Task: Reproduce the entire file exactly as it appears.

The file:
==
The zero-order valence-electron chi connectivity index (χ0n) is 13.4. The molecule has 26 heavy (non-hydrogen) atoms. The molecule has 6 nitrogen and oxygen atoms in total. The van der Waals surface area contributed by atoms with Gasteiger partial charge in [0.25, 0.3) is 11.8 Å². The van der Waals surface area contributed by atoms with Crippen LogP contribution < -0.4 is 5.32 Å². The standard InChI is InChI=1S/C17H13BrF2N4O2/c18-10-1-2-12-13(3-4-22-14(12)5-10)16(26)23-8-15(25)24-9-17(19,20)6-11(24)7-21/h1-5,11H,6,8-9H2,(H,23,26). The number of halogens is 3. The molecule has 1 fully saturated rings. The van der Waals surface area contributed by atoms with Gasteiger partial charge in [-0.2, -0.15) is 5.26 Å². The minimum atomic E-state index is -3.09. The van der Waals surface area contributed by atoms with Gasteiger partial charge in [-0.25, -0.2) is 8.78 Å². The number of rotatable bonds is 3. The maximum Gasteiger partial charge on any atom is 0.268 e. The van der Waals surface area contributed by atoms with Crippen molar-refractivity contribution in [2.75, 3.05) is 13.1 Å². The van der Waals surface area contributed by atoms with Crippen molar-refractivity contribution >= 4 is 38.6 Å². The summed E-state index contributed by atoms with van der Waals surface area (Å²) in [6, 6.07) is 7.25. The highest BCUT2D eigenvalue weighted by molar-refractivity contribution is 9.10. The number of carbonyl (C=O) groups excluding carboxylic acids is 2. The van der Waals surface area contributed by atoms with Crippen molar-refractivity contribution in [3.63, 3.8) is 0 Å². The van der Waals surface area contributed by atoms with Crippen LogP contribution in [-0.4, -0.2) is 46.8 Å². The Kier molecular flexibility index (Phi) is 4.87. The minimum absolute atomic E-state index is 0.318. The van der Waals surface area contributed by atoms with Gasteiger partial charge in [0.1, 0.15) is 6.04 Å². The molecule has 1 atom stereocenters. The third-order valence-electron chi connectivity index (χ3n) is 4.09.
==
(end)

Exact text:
The zero-order valence-electron chi connectivity index (χ0n) is 13.4. The molecule has 26 heavy (non-hydrogen) atoms. The molecule has 6 nitrogen and oxygen atoms in total. The van der Waals surface area contributed by atoms with Gasteiger partial charge in [0.25, 0.3) is 11.8 Å². The van der Waals surface area contributed by atoms with Crippen LogP contribution < -0.4 is 5.32 Å². The standard InChI is InChI=1S/C17H13BrF2N4O2/c18-10-1-2-12-13(3-4-22-14(12)5-10)16(26)23-8-15(25)24-9-17(19,20)6-11(24)7-21/h1-5,11H,6,8-9H2,(H,23,26). The number of halogens is 3. The molecule has 1 fully saturated rings. The van der Waals surface area contributed by atoms with Gasteiger partial charge in [-0.2, -0.15) is 5.26 Å². The minimum atomic E-state index is -3.09. The van der Waals surface area contributed by atoms with Gasteiger partial charge in [-0.25, -0.2) is 8.78 Å². The number of rotatable bonds is 3. The maximum Gasteiger partial charge on any atom is 0.268 e. The van der Waals surface area contributed by atoms with Crippen molar-refractivity contribution in [2.75, 3.05) is 13.1 Å². The van der Waals surface area contributed by atoms with Crippen molar-refractivity contribution >= 4 is 38.6 Å². The summed E-state index contributed by atoms with van der Waals surface area (Å²) in [6, 6.07) is 7.25. The highest BCUT2D eigenvalue weighted by molar-refractivity contribution is 9.10. The number of carbonyl (C=O) groups excluding carboxylic acids is 2. The van der Waals surface area contributed by atoms with Crippen molar-refractivity contribution in [3.63, 3.8) is 0 Å². The van der Waals surface area contributed by atoms with Crippen LogP contribution in [-0.4, -0.2) is 46.8 Å². The Kier molecular flexibility index (Phi) is 4.87. The minimum absolute atomic E-state index is 0.318. The van der Waals surface area contributed by atoms with Gasteiger partial charge in [0.1, 0.15) is 6.04 Å². The molecule has 1 atom stereocenters. The third-order valence-electron chi connectivity index (χ3n) is 4.09.